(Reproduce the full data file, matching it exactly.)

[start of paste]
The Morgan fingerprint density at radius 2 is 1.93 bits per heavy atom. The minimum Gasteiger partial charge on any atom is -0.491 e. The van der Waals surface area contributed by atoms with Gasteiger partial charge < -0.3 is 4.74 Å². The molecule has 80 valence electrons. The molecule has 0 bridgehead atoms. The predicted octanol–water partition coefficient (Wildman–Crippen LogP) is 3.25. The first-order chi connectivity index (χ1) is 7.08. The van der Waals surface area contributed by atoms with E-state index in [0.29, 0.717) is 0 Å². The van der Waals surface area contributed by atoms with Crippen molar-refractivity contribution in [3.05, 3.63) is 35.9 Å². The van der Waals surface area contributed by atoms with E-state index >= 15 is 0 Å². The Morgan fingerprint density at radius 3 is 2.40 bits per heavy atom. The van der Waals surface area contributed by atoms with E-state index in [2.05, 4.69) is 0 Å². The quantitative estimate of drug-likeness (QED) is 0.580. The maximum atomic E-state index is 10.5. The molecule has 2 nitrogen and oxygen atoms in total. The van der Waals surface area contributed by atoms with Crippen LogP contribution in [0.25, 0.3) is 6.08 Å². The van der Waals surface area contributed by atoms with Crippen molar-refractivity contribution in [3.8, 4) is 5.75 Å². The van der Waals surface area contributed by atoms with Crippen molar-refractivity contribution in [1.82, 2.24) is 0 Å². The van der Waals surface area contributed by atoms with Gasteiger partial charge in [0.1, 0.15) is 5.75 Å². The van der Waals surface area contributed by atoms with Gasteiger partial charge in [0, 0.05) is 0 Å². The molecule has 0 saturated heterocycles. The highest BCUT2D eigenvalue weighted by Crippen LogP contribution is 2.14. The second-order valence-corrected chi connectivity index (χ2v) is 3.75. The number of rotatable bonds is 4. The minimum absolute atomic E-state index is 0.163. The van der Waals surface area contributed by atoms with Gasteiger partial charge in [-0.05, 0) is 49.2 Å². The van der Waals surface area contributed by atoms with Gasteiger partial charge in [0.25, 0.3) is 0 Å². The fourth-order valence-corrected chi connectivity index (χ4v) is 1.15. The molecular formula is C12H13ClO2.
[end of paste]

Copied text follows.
The Morgan fingerprint density at radius 2 is 1.93 bits per heavy atom. The minimum Gasteiger partial charge on any atom is -0.491 e. The van der Waals surface area contributed by atoms with Gasteiger partial charge < -0.3 is 4.74 Å². The molecule has 80 valence electrons. The molecule has 0 bridgehead atoms. The predicted octanol–water partition coefficient (Wildman–Crippen LogP) is 3.25. The first-order chi connectivity index (χ1) is 7.08. The van der Waals surface area contributed by atoms with E-state index in [0.29, 0.717) is 0 Å². The van der Waals surface area contributed by atoms with Crippen molar-refractivity contribution in [3.05, 3.63) is 35.9 Å². The van der Waals surface area contributed by atoms with E-state index >= 15 is 0 Å². The Morgan fingerprint density at radius 3 is 2.40 bits per heavy atom. The van der Waals surface area contributed by atoms with E-state index in [2.05, 4.69) is 0 Å². The quantitative estimate of drug-likeness (QED) is 0.580. The maximum atomic E-state index is 10.5. The molecule has 2 nitrogen and oxygen atoms in total. The van der Waals surface area contributed by atoms with Crippen LogP contribution in [0.25, 0.3) is 6.08 Å². The van der Waals surface area contributed by atoms with Crippen molar-refractivity contribution in [3.8, 4) is 5.75 Å². The van der Waals surface area contributed by atoms with Crippen molar-refractivity contribution in [1.82, 2.24) is 0 Å². The van der Waals surface area contributed by atoms with Gasteiger partial charge in [0.1, 0.15) is 5.75 Å². The van der Waals surface area contributed by atoms with Gasteiger partial charge in [0, 0.05) is 0 Å². The molecule has 0 saturated heterocycles. The highest BCUT2D eigenvalue weighted by Crippen LogP contribution is 2.14. The second-order valence-corrected chi connectivity index (χ2v) is 3.75. The number of rotatable bonds is 4. The minimum absolute atomic E-state index is 0.163. The van der Waals surface area contributed by atoms with Gasteiger partial charge in [-0.05, 0) is 49.2 Å². The van der Waals surface area contributed by atoms with Gasteiger partial charge in [0.25, 0.3) is 0 Å². The fourth-order valence-corrected chi connectivity index (χ4v) is 1.15. The molecular formula is C12H13ClO2.